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Technology

Apple Watch approved to monitor heartbeats for Japanese wearers

Alphabet, Samsung and Omron also offer wearable medical devices

With the Apple Watch EKG, the user can help track heart rhythms and look for signs of atrial fibrillation, (Photo by Rimi Inomata)

TOKYO -- The Japanese government has approved the Apple Watch installed with its electrocardiogram app as a medical device, heralding an era of advanced wearables that will not just function as fitness trackers but also serve broader medical purposes. 

The smartwatch from Apple is Japan's first EKG device marketed to consumers. Wearing the device allows for round-the-clock monitoring of the heart that could lead to the early detection of coronary diseases.

Previous Apple watches have measured a person's pulse, or heart rate, but could not measure the heart's electrical activity. The latest EKG feature is less accurate than conventional machines at a medical office but offers the advantage of detecting arrhythmia at any time.

Doctors in Japan are embracing the new technology. The wrist-worn device will "make testing and diagnosing easier," said cardiologist Takehiro Kimura at Keio University Hospital in Tokyo. 

Kimura, who has used the smartwatch to track exercise levels and weight changes of patients at a clinic in the capital since 2018, showed how he incorporates the device in health care to Tim Cook during the Apple CEO's 2019 visit to Japan.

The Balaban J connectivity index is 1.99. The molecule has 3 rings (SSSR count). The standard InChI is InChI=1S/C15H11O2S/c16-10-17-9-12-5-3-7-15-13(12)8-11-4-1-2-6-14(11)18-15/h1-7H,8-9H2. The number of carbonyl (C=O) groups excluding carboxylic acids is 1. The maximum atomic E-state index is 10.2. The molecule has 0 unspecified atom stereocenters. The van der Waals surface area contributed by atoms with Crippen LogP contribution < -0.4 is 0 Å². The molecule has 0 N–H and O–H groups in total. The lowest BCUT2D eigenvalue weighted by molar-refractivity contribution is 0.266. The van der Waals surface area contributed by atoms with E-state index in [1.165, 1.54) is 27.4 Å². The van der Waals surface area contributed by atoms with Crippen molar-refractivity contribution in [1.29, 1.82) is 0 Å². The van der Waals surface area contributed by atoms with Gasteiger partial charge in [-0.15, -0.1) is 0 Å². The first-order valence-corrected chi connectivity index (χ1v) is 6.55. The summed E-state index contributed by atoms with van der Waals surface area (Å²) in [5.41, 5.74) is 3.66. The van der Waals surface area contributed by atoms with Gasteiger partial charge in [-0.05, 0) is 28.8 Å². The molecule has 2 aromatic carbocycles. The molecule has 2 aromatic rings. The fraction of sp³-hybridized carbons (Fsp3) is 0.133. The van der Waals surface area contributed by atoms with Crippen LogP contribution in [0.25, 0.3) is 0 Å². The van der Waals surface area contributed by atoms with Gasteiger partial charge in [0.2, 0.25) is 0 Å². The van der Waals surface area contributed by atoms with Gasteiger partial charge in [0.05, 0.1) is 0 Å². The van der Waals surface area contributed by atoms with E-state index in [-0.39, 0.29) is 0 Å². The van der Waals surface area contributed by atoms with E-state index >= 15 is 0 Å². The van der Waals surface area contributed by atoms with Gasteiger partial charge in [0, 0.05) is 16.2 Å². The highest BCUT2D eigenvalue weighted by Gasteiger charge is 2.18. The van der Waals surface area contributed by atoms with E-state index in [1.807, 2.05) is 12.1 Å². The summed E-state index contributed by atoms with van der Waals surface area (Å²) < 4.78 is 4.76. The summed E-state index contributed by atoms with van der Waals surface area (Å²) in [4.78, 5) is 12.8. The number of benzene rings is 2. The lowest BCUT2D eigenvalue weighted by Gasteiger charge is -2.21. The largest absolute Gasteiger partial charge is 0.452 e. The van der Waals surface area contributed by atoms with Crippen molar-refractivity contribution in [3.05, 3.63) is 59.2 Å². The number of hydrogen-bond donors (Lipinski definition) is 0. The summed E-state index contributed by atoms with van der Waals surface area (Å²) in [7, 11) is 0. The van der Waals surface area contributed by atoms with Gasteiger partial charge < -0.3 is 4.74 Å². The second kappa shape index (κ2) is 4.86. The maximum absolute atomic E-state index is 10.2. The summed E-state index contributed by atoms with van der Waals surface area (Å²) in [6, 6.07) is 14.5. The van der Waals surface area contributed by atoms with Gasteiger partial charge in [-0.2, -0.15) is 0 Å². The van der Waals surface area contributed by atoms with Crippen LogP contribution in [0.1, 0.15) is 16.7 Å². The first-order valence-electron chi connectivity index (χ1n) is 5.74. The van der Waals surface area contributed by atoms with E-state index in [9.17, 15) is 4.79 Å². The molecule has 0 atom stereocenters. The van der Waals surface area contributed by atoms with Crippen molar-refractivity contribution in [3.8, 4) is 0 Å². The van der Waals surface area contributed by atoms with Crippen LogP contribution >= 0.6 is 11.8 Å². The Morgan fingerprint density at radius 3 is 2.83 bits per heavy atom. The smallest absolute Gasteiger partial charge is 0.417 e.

"Having records of EKGs in the app will help with diagnosis," Kimura said. Diagnosing an irregular heartbeat is difficult without an EKG taken at the time the problem occurs, he added.

The app sends alerts in case of irregular readings, which could prompt wearers to see a doctor for early detection and possibly prevent a stroke.

Japan has stated certifying smartphone apps as medical devices since 2014. A smoking-cessation app from Tokyo startup CureApp received approval last month.

The medical wearables industry will grow to $14.4 billion globally in 2022, nearly tripling from $5.3 billion in 2016, U.S. research firm MarketsandMarkets projects. Such expansion is spurring tech giants worldwide to intensify efforts in the field.

Verily Life Sciences, a unit of Google parent Alphabet, obtained approval from the U.S. Food and Drug Administration for the EKG feature of its Verily Study Watch in 2019. Alphabet also announced a $2.1 billion deal last November to acquire wristwatch-style fitness tracker maker Fitbit.

Samsung Electronics has added blood pressure tracking and EKG features to its latest Galaxy smartwatches announced in August, with government clearance in South Korea.

Japanese player Omron Healthcare, a unit of Omron, offers the HeartGuide blood pressure monitor watch certified as a medical device. The watch lets users track changes in blood pressure throughout the day with the aim of receiving timely treatment for hypertension and other conditions.

Consumers who do not like to wear a watch likely will have another option soon. Kyoto manufacturer Mitsufuji has developed a shirt with high-accuracy EKG capability in a project to help people with epilepsy. The aim is to issue a warning up to 10 minutes before a seizure based on EKG data. Mitsufuji is collaborating with national institution Tokyo Medical and Dental University.

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